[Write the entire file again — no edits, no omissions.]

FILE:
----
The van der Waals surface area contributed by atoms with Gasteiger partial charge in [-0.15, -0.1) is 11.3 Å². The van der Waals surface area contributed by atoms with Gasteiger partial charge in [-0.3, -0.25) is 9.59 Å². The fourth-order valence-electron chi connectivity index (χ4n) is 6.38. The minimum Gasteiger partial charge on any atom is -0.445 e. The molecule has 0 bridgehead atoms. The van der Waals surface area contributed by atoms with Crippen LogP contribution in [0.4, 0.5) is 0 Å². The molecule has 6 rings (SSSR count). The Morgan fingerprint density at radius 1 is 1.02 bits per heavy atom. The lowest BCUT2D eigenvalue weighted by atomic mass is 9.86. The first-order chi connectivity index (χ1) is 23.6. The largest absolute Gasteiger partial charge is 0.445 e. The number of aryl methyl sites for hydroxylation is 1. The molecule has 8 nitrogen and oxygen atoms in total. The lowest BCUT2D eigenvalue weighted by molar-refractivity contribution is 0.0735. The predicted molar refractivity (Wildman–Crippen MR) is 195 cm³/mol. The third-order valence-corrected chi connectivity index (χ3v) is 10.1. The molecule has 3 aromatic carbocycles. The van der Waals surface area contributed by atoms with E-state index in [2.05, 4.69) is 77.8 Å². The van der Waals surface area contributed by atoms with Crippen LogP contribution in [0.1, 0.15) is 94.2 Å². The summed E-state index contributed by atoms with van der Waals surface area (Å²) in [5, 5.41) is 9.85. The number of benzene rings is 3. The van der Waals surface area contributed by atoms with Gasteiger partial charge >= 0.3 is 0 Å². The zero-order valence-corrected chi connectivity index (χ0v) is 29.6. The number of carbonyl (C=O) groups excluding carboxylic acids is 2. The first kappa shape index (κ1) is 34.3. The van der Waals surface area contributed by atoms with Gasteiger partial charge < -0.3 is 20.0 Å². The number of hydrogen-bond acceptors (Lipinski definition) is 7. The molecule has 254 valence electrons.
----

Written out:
The van der Waals surface area contributed by atoms with Gasteiger partial charge in [-0.15, -0.1) is 11.3 Å². The van der Waals surface area contributed by atoms with Gasteiger partial charge in [-0.3, -0.25) is 9.59 Å². The fourth-order valence-electron chi connectivity index (χ4n) is 6.38. The minimum Gasteiger partial charge on any atom is -0.445 e. The molecule has 0 bridgehead atoms. The van der Waals surface area contributed by atoms with Crippen LogP contribution in [0.4, 0.5) is 0 Å². The molecule has 6 rings (SSSR count). The Morgan fingerprint density at radius 1 is 1.02 bits per heavy atom. The lowest BCUT2D eigenvalue weighted by atomic mass is 9.86. The first-order chi connectivity index (χ1) is 23.6. The largest absolute Gasteiger partial charge is 0.445 e. The number of aryl methyl sites for hydroxylation is 1. The molecule has 8 nitrogen and oxygen atoms in total. The lowest BCUT2D eigenvalue weighted by molar-refractivity contribution is 0.0735. The predicted molar refractivity (Wildman–Crippen MR) is 195 cm³/mol. The third-order valence-corrected chi connectivity index (χ3v) is 10.1. The molecule has 3 aromatic carbocycles. The van der Waals surface area contributed by atoms with E-state index in [2.05, 4.69) is 77.8 Å². The van der Waals surface area contributed by atoms with Crippen LogP contribution in [0.1, 0.15) is 94.2 Å². The summed E-state index contributed by atoms with van der Waals surface area (Å²) in [5, 5.41) is 9.85. The number of benzene rings is 3. The van der Waals surface area contributed by atoms with Gasteiger partial charge >= 0.3 is 0 Å². The zero-order valence-corrected chi connectivity index (χ0v) is 29.6. The number of carbonyl (C=O) groups excluding carboxylic acids is 2. The first kappa shape index (κ1) is 34.3. The van der Waals surface area contributed by atoms with Gasteiger partial charge < -0.3 is 20.0 Å². The number of hydrogen-bond acceptors (Lipinski definition) is 7. The molecule has 254 valence electrons.